This definition requires some checking to be sure its well-defined:

**Theorem 30.2** If two points are connected by a negative curve, then any regular curve connecting them must be negative. Same for positive pairs. *Hint: A sneaky use of Rolle’s theorem to the z coordinate, for negative curves!*

Using affine lines (which are easy to tell when they are positive or negative curves, just using the norm of their derivative) we can sort points into positives and negatives with this definition.

**Exercise 30.1** For the origin, show that the points that are positively separated from \(O\) are those outside (horizontally) of the X made by the lines \(z=\pm x\), and the points that are negatively separated are inside (vertically above an d below) the X.

This same thing holds true at every point: given a point \(p\in M\) we can sort all other points \(q\) so that the positive pairs (p,q) are all the points lying outside of an X centered at \(p\) and the negative paris are all the points inside that same \(X\).

### 30.1.1 Geodesics

Now that we understand a bit of isometries, regular curves, and positively/negatively separated points, we can start to talk about geodesics in Minkowski space. This discussion is more subtle than in Riemannian geometry, for several reasons.

We’ve already dealt with one major difference: the fact that not all pairs of points in Minkowski space are created equal - for some pairs, *every* regular curve connecting them is a positive curve, and for others every regular curve is a negative curve (and finally, for the remaining pairs of *null-separated* points, there are *no regular curves at all joining them*).

Thus, we already expect there to be two notions of geodesic, a *positive geodesic* as some optimization problem over the space of positive curves, and correspondingly a *negative geodesic* for pairs of negatively separated points.

But there’s one more subtlety to confront: we already know that Minkowski space has curves of *total length zero* between distinct points. This radically different behavior that Euclidean space suggests a potential problem with our usual notion of geodesic as *minimizing* - if we can make a regular curve nearby to a curve of zero length, we might expect that regular curve to have a *very short length* - and perhaps taking the infimum over all regular curve lengths actually gives zero, which is not realized by any regular curve.In fact, exactly this worry happens.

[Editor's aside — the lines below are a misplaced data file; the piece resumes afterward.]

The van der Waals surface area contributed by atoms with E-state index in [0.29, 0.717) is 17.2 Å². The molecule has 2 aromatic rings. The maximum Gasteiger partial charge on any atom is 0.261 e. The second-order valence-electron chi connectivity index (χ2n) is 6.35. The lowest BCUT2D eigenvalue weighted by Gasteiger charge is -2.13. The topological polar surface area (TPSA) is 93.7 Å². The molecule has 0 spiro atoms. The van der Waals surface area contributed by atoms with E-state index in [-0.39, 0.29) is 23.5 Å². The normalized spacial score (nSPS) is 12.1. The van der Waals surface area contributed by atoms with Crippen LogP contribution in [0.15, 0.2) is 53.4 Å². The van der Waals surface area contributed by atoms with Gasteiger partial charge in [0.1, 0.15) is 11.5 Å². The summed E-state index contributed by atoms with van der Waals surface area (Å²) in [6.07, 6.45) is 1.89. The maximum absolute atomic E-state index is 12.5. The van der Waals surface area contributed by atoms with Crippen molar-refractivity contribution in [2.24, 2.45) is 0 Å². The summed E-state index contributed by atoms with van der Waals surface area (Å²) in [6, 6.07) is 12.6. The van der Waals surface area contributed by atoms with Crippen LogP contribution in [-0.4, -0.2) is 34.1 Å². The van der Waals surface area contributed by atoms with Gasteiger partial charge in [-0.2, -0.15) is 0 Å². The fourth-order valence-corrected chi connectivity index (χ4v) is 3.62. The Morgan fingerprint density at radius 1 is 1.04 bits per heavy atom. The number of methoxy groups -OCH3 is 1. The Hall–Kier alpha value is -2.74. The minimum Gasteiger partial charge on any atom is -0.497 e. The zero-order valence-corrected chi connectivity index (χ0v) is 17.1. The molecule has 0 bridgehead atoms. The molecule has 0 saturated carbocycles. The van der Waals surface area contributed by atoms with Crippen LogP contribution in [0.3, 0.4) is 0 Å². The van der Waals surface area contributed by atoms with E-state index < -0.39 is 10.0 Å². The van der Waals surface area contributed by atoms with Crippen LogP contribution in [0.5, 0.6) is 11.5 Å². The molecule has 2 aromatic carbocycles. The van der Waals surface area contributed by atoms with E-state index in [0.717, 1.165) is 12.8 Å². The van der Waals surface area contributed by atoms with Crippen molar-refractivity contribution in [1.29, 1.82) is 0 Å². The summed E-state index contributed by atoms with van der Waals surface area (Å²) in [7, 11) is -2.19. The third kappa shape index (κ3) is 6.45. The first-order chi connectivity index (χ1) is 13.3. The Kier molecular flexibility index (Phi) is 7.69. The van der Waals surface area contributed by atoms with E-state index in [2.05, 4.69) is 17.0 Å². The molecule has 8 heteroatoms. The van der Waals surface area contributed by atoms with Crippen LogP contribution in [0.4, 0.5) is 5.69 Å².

**Theorem 30.3 (A truly mindbending example)** Consider the following two curves in \(\RR^{2,1}\): the first curve \(\gamma\) is just the vertical segment from \((0,0)\) to \((0,4)\). THe second curve \(c\) is piecewise: it begins with the affine line segment connecting \((0,0)\) to \((1,2)\) and then continues as the affine line segment connecting \((1,2)\) to \((0,4)\).

Which is longer? Now do the same for the piecewise curve that bends at the point \((a,2)\) instead of \((1,2)\), for \(a\in [0,2]\). Show that there is a curve connecting \((0,0)\) to \((0,4)\) with arbitrarily short nonzero length:

**Exercise 30.2** Can you construct a similar example, for a pair of positively separated points?

One concern here might be that these curves described are not regular - they have a corner (they are piecewise regular, however). This is not actually a technical concern as it is fine (and often more convenient) to just work with the class of piecewise regular curves from the start. But even if you choose not to do so, these examples still point the way:

**Example 30.1** Given two negatively separated points (without loss of generality we can take them to be \((0,0)\) and \((0,a)\) after applying isometries), there are regular curves of arbitrarily short length connecting them. The idea is to approximate the piecewise curve above by something smooth, in this case, a segment of a hyperbola